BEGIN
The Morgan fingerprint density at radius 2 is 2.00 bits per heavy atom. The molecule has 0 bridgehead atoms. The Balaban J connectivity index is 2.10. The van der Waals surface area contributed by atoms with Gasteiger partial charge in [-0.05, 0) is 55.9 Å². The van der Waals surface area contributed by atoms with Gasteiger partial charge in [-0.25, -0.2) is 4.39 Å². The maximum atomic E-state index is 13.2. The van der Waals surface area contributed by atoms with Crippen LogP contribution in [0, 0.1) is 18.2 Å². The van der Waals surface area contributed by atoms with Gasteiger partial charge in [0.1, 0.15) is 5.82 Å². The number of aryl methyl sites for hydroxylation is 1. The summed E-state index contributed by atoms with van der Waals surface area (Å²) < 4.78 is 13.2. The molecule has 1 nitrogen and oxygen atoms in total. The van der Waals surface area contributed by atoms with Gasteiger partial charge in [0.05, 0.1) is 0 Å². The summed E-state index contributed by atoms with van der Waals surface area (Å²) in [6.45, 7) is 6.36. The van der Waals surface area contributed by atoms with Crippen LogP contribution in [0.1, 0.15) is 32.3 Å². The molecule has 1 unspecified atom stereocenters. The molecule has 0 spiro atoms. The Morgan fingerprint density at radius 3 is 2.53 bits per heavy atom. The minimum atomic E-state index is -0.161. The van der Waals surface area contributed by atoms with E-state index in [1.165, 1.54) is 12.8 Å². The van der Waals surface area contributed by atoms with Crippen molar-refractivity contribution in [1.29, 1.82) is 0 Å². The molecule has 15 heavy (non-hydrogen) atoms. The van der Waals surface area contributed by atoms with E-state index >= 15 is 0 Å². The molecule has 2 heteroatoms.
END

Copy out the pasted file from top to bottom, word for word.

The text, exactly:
The Morgan fingerprint density at radius 2 is 2.00 bits per heavy atom. The molecule has 0 bridgehead atoms. The Balaban J connectivity index is 2.10. The van der Waals surface area contributed by atoms with Gasteiger partial charge in [-0.05, 0) is 55.9 Å². The van der Waals surface area contributed by atoms with Gasteiger partial charge in [-0.25, -0.2) is 4.39 Å². The maximum atomic E-state index is 13.2. The van der Waals surface area contributed by atoms with Crippen LogP contribution in [0, 0.1) is 18.2 Å². The van der Waals surface area contributed by atoms with Gasteiger partial charge in [0.1, 0.15) is 5.82 Å². The number of aryl methyl sites for hydroxylation is 1. The summed E-state index contributed by atoms with van der Waals surface area (Å²) < 4.78 is 13.2. The molecule has 1 nitrogen and oxygen atoms in total. The van der Waals surface area contributed by atoms with Gasteiger partial charge in [0.05, 0.1) is 0 Å². The summed E-state index contributed by atoms with van der Waals surface area (Å²) in [6.45, 7) is 6.36. The van der Waals surface area contributed by atoms with Crippen LogP contribution in [0.1, 0.15) is 32.3 Å². The molecule has 1 unspecified atom stereocenters. The molecule has 0 spiro atoms. The Morgan fingerprint density at radius 3 is 2.53 bits per heavy atom. The minimum atomic E-state index is -0.161. The van der Waals surface area contributed by atoms with E-state index in [1.165, 1.54) is 12.8 Å². The van der Waals surface area contributed by atoms with Crippen molar-refractivity contribution in [1.29, 1.82) is 0 Å². The molecule has 15 heavy (non-hydrogen) atoms. The van der Waals surface area contributed by atoms with E-state index >= 15 is 0 Å². The molecule has 2 heteroatoms.